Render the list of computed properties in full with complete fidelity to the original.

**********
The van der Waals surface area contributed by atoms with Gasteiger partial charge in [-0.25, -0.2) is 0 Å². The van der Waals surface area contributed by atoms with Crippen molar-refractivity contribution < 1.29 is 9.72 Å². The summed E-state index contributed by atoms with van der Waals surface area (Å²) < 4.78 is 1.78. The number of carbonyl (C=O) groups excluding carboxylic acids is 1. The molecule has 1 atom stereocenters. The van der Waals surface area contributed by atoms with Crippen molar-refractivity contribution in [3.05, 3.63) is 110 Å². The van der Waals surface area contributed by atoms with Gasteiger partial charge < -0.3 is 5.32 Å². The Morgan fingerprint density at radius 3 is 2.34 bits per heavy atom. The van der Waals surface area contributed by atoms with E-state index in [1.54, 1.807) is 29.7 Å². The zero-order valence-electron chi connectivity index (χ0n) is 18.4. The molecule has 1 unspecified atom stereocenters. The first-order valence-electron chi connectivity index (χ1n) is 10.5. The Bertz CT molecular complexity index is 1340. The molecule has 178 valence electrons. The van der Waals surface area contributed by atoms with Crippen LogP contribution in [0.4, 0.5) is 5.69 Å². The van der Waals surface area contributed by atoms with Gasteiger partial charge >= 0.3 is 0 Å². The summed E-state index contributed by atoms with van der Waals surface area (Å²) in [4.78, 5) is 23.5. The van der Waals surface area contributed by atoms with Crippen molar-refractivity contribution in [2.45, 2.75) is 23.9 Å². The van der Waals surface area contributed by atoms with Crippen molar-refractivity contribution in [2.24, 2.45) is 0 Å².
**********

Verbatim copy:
The van der Waals surface area contributed by atoms with Gasteiger partial charge in [-0.25, -0.2) is 0 Å². The van der Waals surface area contributed by atoms with Crippen molar-refractivity contribution < 1.29 is 9.72 Å². The summed E-state index contributed by atoms with van der Waals surface area (Å²) < 4.78 is 1.78. The number of carbonyl (C=O) groups excluding carboxylic acids is 1. The molecule has 1 atom stereocenters. The van der Waals surface area contributed by atoms with Crippen molar-refractivity contribution in [3.05, 3.63) is 110 Å². The van der Waals surface area contributed by atoms with Gasteiger partial charge < -0.3 is 5.32 Å². The Morgan fingerprint density at radius 3 is 2.34 bits per heavy atom. The van der Waals surface area contributed by atoms with E-state index in [1.54, 1.807) is 29.7 Å². The zero-order valence-electron chi connectivity index (χ0n) is 18.4. The molecule has 1 unspecified atom stereocenters. The first-order valence-electron chi connectivity index (χ1n) is 10.5. The Bertz CT molecular complexity index is 1340. The molecule has 178 valence electrons. The van der Waals surface area contributed by atoms with Crippen LogP contribution in [0.4, 0.5) is 5.69 Å². The van der Waals surface area contributed by atoms with Gasteiger partial charge >= 0.3 is 0 Å². The summed E-state index contributed by atoms with van der Waals surface area (Å²) in [4.78, 5) is 23.5. The van der Waals surface area contributed by atoms with Crippen molar-refractivity contribution in [2.45, 2.75) is 23.9 Å². The van der Waals surface area contributed by atoms with Crippen molar-refractivity contribution in [2.24, 2.45) is 0 Å².